San Antonio's Camino would start at Main Plaza and San Fernando Cathedral, Fr. David told me in a conversation before he departed for Spain. It would follow the river south to Mission Concepción, Mission San José, Mission San Juan and Mission Espada. The walk along the San Antonio River would be approximately 12 miles and take the average adult 4-6 hours, with stops at each mission. A special VIA trolley or bus could return pilgrims to their downtown starting point.

Sojourners seeking to complete the round-trip journey could spend the night in one or more hostels modeled on the Spanish albergues, and retrace their steps on a second day, earning another stamp for San Antonio's version of the Pilgrim Passport. A third stamp could recognize a walk to the Alamo and the future Alamo Museum on the Plaza that will tell the story of Mission San Antonio de Valero.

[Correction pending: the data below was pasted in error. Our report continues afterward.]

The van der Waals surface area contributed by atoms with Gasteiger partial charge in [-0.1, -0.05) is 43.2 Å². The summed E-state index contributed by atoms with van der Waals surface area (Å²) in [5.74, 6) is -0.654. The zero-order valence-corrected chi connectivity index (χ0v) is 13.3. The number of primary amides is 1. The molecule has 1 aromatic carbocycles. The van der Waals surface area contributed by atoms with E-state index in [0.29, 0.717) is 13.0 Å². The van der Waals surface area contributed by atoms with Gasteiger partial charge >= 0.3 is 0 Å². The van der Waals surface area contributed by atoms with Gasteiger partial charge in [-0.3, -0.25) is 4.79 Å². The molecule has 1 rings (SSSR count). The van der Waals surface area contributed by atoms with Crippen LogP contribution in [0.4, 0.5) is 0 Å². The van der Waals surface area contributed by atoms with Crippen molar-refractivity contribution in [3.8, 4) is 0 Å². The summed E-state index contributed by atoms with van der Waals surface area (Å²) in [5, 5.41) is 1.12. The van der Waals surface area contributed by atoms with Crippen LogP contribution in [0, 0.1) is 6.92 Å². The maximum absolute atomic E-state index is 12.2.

El Camino a las Misiones de San Antonio

A map of the potential El Camino a las Misiones de San Antonio.

Stamps also could be issued by the San Antonio River Authority for the King William, Eagleland and Mission Reaches. Individuals unable to make the journey in one day could walk the route in segments over a set time period.

This would not be the first pilgrimage to exist in South Texas. Church officials in San Juan in the Rio Grande Valley say 20,000 people a week visit the Basilica of Our Lady of San Juan del Valle National Shrine.

Many people travel specifically to experience World Heritage sites. If the San Antonio Missions and the Alamo are given that status, San Antonio will be the only World Heritage site in Texas and the only one west of the Mississippi River built by Europeans. A good argument can be made that since the missions were built with the labor of indigenous residents they are a true representation of both cultures.